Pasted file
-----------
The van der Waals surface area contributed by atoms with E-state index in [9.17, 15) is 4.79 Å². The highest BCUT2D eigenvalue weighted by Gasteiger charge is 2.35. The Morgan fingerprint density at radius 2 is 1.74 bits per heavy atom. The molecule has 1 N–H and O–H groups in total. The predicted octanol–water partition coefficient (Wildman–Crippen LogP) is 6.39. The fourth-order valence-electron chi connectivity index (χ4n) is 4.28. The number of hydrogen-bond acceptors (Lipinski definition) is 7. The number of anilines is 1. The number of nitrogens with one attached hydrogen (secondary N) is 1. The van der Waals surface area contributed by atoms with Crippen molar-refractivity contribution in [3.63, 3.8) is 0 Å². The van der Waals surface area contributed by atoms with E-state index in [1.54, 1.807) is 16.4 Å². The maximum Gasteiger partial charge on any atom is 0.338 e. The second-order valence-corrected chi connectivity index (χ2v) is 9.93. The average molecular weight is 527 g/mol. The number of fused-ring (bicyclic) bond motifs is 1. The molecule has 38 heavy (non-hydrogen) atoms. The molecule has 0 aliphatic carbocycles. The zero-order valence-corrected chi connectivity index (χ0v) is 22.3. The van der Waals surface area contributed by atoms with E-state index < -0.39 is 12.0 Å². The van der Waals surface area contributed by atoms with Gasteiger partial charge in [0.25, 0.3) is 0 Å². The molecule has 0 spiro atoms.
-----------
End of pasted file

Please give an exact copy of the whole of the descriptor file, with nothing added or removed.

The van der Waals surface area contributed by atoms with E-state index in [9.17, 15) is 4.79 Å². The highest BCUT2D eigenvalue weighted by Gasteiger charge is 2.35. The Morgan fingerprint density at radius 2 is 1.74 bits per heavy atom. The molecule has 1 N–H and O–H groups in total. The predicted octanol–water partition coefficient (Wildman–Crippen LogP) is 6.39. The fourth-order valence-electron chi connectivity index (χ4n) is 4.28. The number of hydrogen-bond acceptors (Lipinski definition) is 7. The number of anilines is 1. The number of nitrogens with one attached hydrogen (secondary N) is 1. The van der Waals surface area contributed by atoms with Crippen molar-refractivity contribution in [3.63, 3.8) is 0 Å². The van der Waals surface area contributed by atoms with E-state index in [1.54, 1.807) is 16.4 Å². The maximum Gasteiger partial charge on any atom is 0.338 e. The second-order valence-corrected chi connectivity index (χ2v) is 9.93. The average molecular weight is 527 g/mol. The number of fused-ring (bicyclic) bond motifs is 1. The molecule has 38 heavy (non-hydrogen) atoms. The molecule has 0 aliphatic carbocycles. The zero-order valence-corrected chi connectivity index (χ0v) is 22.3. The van der Waals surface area contributed by atoms with E-state index < -0.39 is 12.0 Å². The van der Waals surface area contributed by atoms with Gasteiger partial charge in [0.25, 0.3) is 0 Å². The molecule has 0 spiro atoms.